You also could use a crowbar to move a large rock In this case, you would be working against gravity—the weight of the rock.

11 Input and Output Forces
Two forces are involved when a machine is used to do work. The force that is applied to the machine is called the input force. Fin stands for the effort force. The force applied by the machine is called the output force, symbolized by Fout.

12 Input and Output Forces
Two kinds of work need to be considered when you use a machine—the work done by you on the machine and the work done by the machine. The work done by you on a machine is called the input work and is symbolized by Win. The work done by the machine is called the output work and is abbreviated Wout.

13 Conserving Energy When you do work on the machine, you transfer energy to the machine. When the machine does work on an object, energy is transferred from the machine to the object. The amount of energy the machine transfers to the object cannot be greater than the amount of energy you transfer to the machine.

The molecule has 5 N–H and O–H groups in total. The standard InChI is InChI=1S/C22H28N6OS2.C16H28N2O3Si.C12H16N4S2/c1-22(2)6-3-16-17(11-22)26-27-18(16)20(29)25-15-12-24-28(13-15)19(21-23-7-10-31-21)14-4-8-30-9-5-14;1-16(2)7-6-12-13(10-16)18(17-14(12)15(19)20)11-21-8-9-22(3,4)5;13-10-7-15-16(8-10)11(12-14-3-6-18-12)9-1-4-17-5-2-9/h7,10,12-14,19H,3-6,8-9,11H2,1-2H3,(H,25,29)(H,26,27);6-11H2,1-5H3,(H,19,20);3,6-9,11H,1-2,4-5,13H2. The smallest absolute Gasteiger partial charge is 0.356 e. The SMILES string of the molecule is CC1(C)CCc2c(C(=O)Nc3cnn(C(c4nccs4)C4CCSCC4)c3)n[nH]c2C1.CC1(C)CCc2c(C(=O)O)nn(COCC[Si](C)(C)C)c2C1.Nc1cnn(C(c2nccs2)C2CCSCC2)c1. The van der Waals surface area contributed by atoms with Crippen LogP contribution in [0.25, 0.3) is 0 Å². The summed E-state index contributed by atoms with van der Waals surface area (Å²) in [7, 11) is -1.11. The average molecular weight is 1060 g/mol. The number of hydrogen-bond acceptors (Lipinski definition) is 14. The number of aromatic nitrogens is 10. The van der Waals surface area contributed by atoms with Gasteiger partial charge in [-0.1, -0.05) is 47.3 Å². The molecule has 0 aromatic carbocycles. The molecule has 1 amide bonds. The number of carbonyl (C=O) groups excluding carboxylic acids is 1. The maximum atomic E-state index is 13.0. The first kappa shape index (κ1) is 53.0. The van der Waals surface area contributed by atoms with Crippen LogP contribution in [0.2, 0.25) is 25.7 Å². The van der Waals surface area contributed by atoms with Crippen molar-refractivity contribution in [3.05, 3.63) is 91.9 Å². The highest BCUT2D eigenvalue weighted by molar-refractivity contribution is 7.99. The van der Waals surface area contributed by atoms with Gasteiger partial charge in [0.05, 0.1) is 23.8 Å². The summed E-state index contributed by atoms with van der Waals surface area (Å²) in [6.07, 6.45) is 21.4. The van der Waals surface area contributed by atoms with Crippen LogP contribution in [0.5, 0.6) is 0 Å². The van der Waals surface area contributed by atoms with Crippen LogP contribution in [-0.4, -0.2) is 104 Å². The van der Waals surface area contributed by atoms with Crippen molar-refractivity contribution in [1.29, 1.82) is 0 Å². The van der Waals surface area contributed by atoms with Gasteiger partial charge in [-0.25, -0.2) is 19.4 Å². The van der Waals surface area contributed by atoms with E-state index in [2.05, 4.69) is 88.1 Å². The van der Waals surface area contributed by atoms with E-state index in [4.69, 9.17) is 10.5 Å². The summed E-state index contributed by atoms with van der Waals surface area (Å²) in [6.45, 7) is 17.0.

14 Work Fe × de = Fr × dr Win = Wout Conservation of Energy
can never get more work out than you put in trade-off between force and distance Win = Wout Fe × de = Fr × dr

15 Ideal Machines Suppose a perfect machine could be built in which there was no friction. None of the input work or output work would be converted to heat. For such an ideal machine, the input work equals the output work.

16 Ideal Machines Suppose the ideal machine increases the force applied to it. This means that the output force, Fout, is greater than the input force, Fin. Recall that work is equal to force times distance.

17 Ideal Machines If Fout is greater than Fin, then Win and Wout can be equal only if the input force is applied over a greater distance than the output force is exerted over.

18 Mechanical Advantage The ratio of the output force to the input force is the mechanical advantage of a machine. The mechanical advantage of a machine can be calculated from the following equation.